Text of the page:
America Has More Scorn for Smokers Than Fat People

A quarter of people say they have less respect for someone who smokes

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Whether you were a rebellious teen or a Hollywood starlet, there once was a day when smoking was decidedly cool in the U.S. But since the links between a multitude of health problems and smoking have been established, governments have acted to curb the habit through sin taxes, ad restricting, and bans in the public places. As a result, tabacco has fallen out of fashion with most people. In fact, for many Americans it's not only unfashionable, it's worthy of scorn. According to a Gallup poll released today, 25 percent of Americans say they have less respect for someone if they know they smoke. Overweight people even have it better: less than an eighth of Americans feel less respect for someone because he or she is fat.

Anti-smoking sentiment is higher than it has ever been, as can be seen in the chart below. One possible explanation involves demographics: smokers are outnumbered by the overweight and obese, who constitute nearly half of the population. Another involves shifting attitudes: both smoking and obesity are bad for individual's well-being and puts strain the country's health care systems. But people today better understand genetic predispositions to obesity than previous generations and perhaps are more sympathetic to those who can't control their weight. At the same time, they hold smokers more culpable for their behavior, despite tabacco's addictiveness. While people often balk at calorie-cutting food restrictions issued by municipalities, a ban on smoking is supported by the a majority of people for the first time ever this year, according to an earlier result from Gallup.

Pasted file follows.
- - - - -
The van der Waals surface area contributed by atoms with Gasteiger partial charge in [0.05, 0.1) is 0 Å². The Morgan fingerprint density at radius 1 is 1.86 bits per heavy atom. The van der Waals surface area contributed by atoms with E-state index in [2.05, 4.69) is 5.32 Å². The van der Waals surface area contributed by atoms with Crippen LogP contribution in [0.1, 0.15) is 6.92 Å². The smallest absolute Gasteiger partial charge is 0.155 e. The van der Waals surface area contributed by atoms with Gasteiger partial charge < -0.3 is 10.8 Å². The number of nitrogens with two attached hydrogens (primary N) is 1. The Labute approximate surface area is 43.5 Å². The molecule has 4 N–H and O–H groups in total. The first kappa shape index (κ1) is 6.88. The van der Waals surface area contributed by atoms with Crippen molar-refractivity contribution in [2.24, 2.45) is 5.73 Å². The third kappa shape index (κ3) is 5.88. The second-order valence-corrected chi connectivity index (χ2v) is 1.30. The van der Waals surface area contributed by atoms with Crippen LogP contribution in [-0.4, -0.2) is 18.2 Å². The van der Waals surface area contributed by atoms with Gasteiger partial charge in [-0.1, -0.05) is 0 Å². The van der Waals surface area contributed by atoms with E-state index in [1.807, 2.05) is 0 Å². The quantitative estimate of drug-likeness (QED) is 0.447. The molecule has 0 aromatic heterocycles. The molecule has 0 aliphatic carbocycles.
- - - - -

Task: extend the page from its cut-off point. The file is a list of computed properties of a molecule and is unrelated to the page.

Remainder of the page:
This article is from the archive of our partner The Wire.